Martyrs Lane: Review

Martyrs Lane - Review


Wee Leah lives in the vicarage because, unsurprisingly, her father is a vicar, and a kind one at that. Her mother seems to be troubled by something that becomes decreasingly ambiguous over the course of the film, and her older sister is generally cruel to her. So obviously things are looking up for her when she makes a new, mysterious friend, who looks like an angel – well, maybe more of a cherub, she’s only Leah’s age – poses riddles in the form of a “two truths, one lie” guessing game, and like Rumpelstiltskin, won’t outright tell Leah her name, and wants her to puzzle it out through several, well, glorified Easter egg hunts.

But is Leah’s new friend all she seems? Well, no, obviously not, partly because of all her strange behaviour as mentioned above, and partly because Martyrs Lane is a Shudder original – Shudder being the streaming service that offers (almost) nothing but horror, and which has already produced a number of fine original horrors. Martyrs Lane can proudly join those ranks, with its atmosphere of loneliness and tragedy, oddly uplifting moments, and most of all its sensitive and touching portrayal of a friendship – or is it? No spoilers here! – between two little girls who, frankly, are much too young to have any business giving the intelligent and empathetic performances that they demonstrate here. Kiera Thompson, as Leah, is especially impressive, and should be booked up quickly by any producer who has a script with a little girl in it.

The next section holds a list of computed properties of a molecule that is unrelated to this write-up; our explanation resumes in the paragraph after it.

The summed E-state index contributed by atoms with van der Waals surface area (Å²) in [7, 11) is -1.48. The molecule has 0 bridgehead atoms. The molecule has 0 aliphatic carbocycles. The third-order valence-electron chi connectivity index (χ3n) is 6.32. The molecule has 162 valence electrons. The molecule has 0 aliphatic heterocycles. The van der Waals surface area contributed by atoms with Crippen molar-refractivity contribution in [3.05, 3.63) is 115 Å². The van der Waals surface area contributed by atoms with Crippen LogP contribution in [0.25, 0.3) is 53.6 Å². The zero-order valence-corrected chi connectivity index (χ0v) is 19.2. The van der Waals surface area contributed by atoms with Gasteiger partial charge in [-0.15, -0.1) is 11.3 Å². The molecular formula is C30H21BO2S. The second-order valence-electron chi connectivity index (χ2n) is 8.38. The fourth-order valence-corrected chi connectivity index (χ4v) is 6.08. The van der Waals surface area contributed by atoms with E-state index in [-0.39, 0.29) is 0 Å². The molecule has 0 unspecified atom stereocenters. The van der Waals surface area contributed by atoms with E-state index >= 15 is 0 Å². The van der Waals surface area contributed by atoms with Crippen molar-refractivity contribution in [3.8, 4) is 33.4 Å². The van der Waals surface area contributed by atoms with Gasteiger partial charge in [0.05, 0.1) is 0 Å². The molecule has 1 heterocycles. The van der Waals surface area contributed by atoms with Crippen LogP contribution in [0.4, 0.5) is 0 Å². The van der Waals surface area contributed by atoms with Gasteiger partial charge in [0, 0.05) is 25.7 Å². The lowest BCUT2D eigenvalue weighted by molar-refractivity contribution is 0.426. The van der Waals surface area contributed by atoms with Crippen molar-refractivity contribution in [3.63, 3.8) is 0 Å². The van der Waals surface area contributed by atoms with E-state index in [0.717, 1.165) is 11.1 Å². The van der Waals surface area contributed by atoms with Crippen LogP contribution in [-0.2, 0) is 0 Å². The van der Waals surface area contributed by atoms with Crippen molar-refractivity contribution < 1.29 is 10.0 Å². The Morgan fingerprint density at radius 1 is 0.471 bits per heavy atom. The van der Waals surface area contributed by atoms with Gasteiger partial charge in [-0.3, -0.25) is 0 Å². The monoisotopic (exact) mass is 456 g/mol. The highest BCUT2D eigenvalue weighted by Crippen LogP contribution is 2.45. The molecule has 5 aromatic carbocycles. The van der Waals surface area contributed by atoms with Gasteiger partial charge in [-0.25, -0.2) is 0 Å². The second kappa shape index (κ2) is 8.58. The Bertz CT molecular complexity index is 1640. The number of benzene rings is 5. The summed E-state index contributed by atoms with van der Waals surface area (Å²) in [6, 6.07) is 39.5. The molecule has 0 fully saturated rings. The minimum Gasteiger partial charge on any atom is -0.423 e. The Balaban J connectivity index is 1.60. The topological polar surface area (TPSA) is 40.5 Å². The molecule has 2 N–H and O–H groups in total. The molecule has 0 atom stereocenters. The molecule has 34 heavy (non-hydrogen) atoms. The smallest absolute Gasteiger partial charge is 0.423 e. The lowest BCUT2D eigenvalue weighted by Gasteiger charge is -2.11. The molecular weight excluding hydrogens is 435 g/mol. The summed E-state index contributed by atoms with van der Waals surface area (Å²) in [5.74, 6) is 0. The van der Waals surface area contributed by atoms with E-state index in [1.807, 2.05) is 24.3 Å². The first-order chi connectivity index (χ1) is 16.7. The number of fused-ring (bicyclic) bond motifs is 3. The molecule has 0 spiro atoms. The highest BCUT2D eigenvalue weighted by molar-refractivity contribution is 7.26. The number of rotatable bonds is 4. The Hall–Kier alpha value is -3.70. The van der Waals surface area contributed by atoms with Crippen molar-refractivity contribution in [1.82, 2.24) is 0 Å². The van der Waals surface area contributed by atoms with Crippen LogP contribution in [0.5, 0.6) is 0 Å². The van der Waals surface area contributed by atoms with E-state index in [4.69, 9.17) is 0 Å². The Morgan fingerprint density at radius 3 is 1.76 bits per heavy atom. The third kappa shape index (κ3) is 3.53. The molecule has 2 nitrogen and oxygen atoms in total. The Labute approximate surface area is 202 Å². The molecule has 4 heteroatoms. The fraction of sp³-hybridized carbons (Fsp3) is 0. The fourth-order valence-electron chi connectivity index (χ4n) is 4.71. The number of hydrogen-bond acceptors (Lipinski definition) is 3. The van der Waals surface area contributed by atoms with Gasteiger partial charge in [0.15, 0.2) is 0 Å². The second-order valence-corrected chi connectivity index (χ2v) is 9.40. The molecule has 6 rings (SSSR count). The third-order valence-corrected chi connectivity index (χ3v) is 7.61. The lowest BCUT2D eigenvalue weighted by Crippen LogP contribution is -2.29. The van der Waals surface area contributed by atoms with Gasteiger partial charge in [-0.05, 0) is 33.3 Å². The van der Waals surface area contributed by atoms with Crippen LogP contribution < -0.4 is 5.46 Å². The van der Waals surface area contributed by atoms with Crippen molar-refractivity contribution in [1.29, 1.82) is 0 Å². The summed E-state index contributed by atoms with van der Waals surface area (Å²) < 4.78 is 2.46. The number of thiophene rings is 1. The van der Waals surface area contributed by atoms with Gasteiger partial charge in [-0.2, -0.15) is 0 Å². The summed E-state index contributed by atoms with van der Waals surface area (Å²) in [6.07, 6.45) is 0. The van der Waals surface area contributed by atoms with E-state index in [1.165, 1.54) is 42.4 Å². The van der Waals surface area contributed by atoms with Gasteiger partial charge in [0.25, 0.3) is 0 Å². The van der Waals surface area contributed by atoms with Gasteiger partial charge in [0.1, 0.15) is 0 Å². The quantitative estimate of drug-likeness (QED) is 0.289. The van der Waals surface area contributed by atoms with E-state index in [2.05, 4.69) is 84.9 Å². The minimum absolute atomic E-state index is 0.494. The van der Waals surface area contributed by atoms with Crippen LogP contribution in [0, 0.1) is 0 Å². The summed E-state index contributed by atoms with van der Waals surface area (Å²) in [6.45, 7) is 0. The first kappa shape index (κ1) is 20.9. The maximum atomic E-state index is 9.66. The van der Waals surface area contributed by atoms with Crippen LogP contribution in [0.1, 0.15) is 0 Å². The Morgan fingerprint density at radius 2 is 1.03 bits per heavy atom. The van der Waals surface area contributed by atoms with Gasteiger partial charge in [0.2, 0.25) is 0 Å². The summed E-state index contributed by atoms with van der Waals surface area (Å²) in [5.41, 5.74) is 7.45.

The other performances seen here are solid enough to keep the film going when required to, and in most cases aren’t particularly important anyway, since the script focuses so heavily on Leah and the other girl. Some may find the film’s measured pace frustrating, but it’s worth going in knowing that this isn’t slick, slam-bang horror; in fact, I’m not even sure it’s strictly horror at all, and the only serious flaw the film has is a sequence towards the end in which it tries to emulate precisely that type of film.

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